Mistakes in ‘junk DNA’ linked to cancer

The following is an excerpt.

“Junk DNA” makes up about 98 percent of the human genome, an enormous accumulation of repetitive sequences that is not believed to include any genes that encode proteins for specific functions.

Its purpose, if any, is still poorly understood, but researchers at the University of Nottingham in England have found that at least one genetic malfunction in a sequence considered junk DNA has a dire and specific effect: promoting cancer growth.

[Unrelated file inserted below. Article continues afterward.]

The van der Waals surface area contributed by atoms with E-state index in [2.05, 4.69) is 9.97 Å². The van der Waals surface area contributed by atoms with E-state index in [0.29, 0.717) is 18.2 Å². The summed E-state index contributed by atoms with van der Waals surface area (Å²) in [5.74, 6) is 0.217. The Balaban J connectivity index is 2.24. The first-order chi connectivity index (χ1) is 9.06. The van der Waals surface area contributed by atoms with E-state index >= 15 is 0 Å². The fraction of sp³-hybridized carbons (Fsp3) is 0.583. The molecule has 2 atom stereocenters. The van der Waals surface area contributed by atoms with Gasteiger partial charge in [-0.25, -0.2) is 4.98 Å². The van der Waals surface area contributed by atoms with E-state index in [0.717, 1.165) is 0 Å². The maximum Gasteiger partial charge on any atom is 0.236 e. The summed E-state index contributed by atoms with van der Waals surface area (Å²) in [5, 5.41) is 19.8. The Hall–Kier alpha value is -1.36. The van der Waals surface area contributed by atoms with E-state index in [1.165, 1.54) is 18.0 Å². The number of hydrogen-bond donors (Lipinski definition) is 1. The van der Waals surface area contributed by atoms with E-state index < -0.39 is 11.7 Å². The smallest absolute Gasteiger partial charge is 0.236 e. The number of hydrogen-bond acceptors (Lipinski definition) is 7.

Read the full story here: ‘Junk DNA’ Genetic Malfunction Promotes Cancerous Tumor Growth

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